Here are some figures I have prepared to explain concepts in my course material on visualization. I'm making them available to others who may also find them useful. Crediting the author of these figures (Michael McGuffin) would be nice.

Click on an image for an enlarged version.

Above: 5 students, each having marks in 4 courses, listed in the data table at bottom center. One student is highligted in red, another in blue. Above left: a scatterplot matrix, or SPLOM. Above right: parallel coordinates.

Above: techniques for visualizing multidimensional multivariate (mdmv) data. "Multidimensional" refers to there being multiple independent variables in the data, and "multivariate" refers to there being multiple dependent variables. If there is 1 independent variable and 1 dependent variable (1 i.v. + 1 d.v.), we can use a bar chart or line chart to visualize the data. 0 i.v. + 2 d.v.: a scatterplot. 2 i.v. + 1 d.v.: a table of numbers, table of bars, or heatmap. Many i.v.: recursively subdivided axes, as in Polaris and Tableau software. Many d.v.: glyphs (such as Chernoff faces), scatterplot matrix (SPLOM), or parallel coordinates.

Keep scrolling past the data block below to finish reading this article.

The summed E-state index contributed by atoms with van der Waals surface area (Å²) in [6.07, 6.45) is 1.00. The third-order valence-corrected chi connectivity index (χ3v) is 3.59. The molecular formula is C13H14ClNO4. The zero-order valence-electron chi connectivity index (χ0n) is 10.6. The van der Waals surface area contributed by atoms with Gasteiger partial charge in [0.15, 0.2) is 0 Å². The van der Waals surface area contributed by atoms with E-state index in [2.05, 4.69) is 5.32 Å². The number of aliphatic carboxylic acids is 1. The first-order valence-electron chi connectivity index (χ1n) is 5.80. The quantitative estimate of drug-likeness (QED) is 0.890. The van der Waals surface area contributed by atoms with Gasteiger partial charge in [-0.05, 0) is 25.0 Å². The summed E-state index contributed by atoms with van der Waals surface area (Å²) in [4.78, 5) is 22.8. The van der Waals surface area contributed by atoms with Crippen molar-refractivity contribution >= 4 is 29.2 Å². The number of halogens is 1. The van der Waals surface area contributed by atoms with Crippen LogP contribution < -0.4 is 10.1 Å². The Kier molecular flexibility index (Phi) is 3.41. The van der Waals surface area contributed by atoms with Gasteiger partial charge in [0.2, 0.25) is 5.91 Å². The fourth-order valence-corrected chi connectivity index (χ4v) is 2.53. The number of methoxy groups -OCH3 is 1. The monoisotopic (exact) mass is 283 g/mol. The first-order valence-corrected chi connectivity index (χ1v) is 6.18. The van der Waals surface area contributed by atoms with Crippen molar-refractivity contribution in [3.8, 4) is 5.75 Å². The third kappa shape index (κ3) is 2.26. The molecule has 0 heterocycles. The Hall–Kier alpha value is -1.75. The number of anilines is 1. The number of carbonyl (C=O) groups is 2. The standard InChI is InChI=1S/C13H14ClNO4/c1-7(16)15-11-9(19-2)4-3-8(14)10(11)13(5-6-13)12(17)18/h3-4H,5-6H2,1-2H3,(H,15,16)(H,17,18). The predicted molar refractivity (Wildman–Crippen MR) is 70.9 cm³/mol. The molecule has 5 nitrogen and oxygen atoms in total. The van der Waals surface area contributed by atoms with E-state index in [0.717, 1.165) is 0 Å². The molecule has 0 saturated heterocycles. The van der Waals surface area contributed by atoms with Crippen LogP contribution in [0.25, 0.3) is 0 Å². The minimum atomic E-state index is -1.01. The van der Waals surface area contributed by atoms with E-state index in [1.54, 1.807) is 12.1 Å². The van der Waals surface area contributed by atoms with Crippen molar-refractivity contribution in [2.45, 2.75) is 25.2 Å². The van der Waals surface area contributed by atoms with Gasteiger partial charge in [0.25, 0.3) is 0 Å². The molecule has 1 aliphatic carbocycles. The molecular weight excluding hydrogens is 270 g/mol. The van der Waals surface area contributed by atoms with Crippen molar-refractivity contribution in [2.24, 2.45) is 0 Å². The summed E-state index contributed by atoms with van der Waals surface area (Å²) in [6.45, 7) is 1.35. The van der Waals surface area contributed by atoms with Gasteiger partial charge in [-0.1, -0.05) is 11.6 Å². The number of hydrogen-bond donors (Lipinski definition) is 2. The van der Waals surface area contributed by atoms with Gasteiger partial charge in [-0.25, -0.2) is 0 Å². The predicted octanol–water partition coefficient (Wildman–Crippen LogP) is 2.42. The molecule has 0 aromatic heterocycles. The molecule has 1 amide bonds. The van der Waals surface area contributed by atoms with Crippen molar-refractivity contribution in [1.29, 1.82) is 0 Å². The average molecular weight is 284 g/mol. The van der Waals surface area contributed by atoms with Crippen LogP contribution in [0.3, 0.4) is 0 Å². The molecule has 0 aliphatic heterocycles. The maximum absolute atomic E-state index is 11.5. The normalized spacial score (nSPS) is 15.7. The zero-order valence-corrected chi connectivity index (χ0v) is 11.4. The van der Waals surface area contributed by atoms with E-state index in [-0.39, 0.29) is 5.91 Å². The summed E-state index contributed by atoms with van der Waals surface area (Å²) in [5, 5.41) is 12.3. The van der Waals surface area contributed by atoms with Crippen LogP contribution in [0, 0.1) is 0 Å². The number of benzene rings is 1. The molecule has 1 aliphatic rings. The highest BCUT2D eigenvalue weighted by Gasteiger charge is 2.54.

The above figure is published and explained in my 2012 article Simple Algorithms for Network Visualization: A Tutorial.